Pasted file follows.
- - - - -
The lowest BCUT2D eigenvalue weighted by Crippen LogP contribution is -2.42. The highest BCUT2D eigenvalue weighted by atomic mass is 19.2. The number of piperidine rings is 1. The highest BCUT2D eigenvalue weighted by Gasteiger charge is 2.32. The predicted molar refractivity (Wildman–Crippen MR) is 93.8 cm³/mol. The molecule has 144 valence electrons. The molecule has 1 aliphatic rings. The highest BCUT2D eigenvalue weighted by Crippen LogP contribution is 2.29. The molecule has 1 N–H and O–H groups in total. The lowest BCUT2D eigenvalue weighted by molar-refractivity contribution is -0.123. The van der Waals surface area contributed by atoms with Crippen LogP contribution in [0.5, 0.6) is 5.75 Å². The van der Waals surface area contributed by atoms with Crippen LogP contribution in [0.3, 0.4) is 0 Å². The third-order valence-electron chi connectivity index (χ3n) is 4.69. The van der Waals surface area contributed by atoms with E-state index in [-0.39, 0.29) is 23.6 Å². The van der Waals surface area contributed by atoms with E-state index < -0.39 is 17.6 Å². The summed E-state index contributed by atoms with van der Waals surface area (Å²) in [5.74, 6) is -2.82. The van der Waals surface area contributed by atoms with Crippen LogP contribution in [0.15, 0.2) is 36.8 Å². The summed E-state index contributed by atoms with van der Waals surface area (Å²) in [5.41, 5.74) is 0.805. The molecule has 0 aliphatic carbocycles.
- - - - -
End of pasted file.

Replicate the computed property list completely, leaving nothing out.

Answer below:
The lowest BCUT2D eigenvalue weighted by Crippen LogP contribution is -2.42. The highest BCUT2D eigenvalue weighted by atomic mass is 19.2. The number of piperidine rings is 1. The highest BCUT2D eigenvalue weighted by Gasteiger charge is 2.32. The predicted molar refractivity (Wildman–Crippen MR) is 93.8 cm³/mol. The molecule has 144 valence electrons. The molecule has 1 aliphatic rings. The highest BCUT2D eigenvalue weighted by Crippen LogP contribution is 2.29. The molecule has 1 N–H and O–H groups in total. The lowest BCUT2D eigenvalue weighted by molar-refractivity contribution is -0.123. The van der Waals surface area contributed by atoms with Crippen LogP contribution in [0.5, 0.6) is 5.75 Å². The van der Waals surface area contributed by atoms with Crippen LogP contribution in [0.3, 0.4) is 0 Å². The third-order valence-electron chi connectivity index (χ3n) is 4.69. The van der Waals surface area contributed by atoms with E-state index in [-0.39, 0.29) is 23.6 Å². The van der Waals surface area contributed by atoms with E-state index < -0.39 is 17.6 Å². The summed E-state index contributed by atoms with van der Waals surface area (Å²) in [5.74, 6) is -2.82. The van der Waals surface area contributed by atoms with Crippen LogP contribution in [0.15, 0.2) is 36.8 Å². The summed E-state index contributed by atoms with van der Waals surface area (Å²) in [5.41, 5.74) is 0.805. The molecule has 0 aliphatic carbocycles.